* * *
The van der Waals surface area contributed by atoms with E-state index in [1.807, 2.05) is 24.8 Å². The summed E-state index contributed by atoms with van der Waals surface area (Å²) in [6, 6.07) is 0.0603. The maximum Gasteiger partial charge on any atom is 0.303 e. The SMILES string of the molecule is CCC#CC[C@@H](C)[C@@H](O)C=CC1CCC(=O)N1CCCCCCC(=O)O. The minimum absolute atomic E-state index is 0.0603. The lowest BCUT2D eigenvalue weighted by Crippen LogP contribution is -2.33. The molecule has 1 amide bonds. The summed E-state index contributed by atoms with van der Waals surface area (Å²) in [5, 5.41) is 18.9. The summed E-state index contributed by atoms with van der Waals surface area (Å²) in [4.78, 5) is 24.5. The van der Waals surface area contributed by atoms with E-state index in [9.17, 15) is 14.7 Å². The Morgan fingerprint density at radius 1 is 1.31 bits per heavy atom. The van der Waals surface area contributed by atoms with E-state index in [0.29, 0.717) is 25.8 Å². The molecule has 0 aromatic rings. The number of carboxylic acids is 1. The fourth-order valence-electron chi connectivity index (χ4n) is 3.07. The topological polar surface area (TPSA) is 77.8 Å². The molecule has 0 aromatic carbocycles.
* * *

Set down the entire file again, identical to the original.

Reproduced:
The van der Waals surface area contributed by atoms with E-state index in [1.807, 2.05) is 24.8 Å². The summed E-state index contributed by atoms with van der Waals surface area (Å²) in [6, 6.07) is 0.0603. The maximum Gasteiger partial charge on any atom is 0.303 e. The SMILES string of the molecule is CCC#CC[C@@H](C)[C@@H](O)C=CC1CCC(=O)N1CCCCCCC(=O)O. The minimum absolute atomic E-state index is 0.0603. The lowest BCUT2D eigenvalue weighted by Crippen LogP contribution is -2.33. The molecule has 1 amide bonds. The summed E-state index contributed by atoms with van der Waals surface area (Å²) in [5, 5.41) is 18.9. The summed E-state index contributed by atoms with van der Waals surface area (Å²) in [4.78, 5) is 24.5. The van der Waals surface area contributed by atoms with E-state index in [9.17, 15) is 14.7 Å². The Morgan fingerprint density at radius 1 is 1.31 bits per heavy atom. The van der Waals surface area contributed by atoms with E-state index in [0.29, 0.717) is 25.8 Å². The molecule has 0 aromatic rings. The number of carboxylic acids is 1. The fourth-order valence-electron chi connectivity index (χ4n) is 3.07. The topological polar surface area (TPSA) is 77.8 Å². The molecule has 0 aromatic carbocycles.